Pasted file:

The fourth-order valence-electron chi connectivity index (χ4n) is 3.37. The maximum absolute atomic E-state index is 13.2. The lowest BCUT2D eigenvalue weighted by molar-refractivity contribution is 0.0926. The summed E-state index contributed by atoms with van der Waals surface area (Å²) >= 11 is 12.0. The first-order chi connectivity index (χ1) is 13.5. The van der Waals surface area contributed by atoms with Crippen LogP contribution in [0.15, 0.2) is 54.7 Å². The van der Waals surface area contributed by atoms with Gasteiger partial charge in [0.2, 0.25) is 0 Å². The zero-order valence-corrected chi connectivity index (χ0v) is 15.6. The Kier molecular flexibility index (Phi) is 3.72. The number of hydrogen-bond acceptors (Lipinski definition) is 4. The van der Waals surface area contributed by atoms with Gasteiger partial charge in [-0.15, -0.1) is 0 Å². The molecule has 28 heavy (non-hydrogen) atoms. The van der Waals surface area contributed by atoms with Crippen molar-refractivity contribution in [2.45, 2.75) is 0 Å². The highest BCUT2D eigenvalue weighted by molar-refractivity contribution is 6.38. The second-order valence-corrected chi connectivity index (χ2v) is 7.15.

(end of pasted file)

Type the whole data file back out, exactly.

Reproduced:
The fourth-order valence-electron chi connectivity index (χ4n) is 3.37. The maximum absolute atomic E-state index is 13.2. The lowest BCUT2D eigenvalue weighted by molar-refractivity contribution is 0.0926. The summed E-state index contributed by atoms with van der Waals surface area (Å²) >= 11 is 12.0. The first-order chi connectivity index (χ1) is 13.5. The van der Waals surface area contributed by atoms with Crippen LogP contribution in [0.15, 0.2) is 54.7 Å². The van der Waals surface area contributed by atoms with Gasteiger partial charge in [0.2, 0.25) is 0 Å². The zero-order valence-corrected chi connectivity index (χ0v) is 15.6. The Kier molecular flexibility index (Phi) is 3.72. The number of hydrogen-bond acceptors (Lipinski definition) is 4. The van der Waals surface area contributed by atoms with Gasteiger partial charge in [-0.15, -0.1) is 0 Å². The molecule has 28 heavy (non-hydrogen) atoms. The van der Waals surface area contributed by atoms with Crippen molar-refractivity contribution in [2.45, 2.75) is 0 Å². The highest BCUT2D eigenvalue weighted by molar-refractivity contribution is 6.38. The second-order valence-corrected chi connectivity index (χ2v) is 7.15.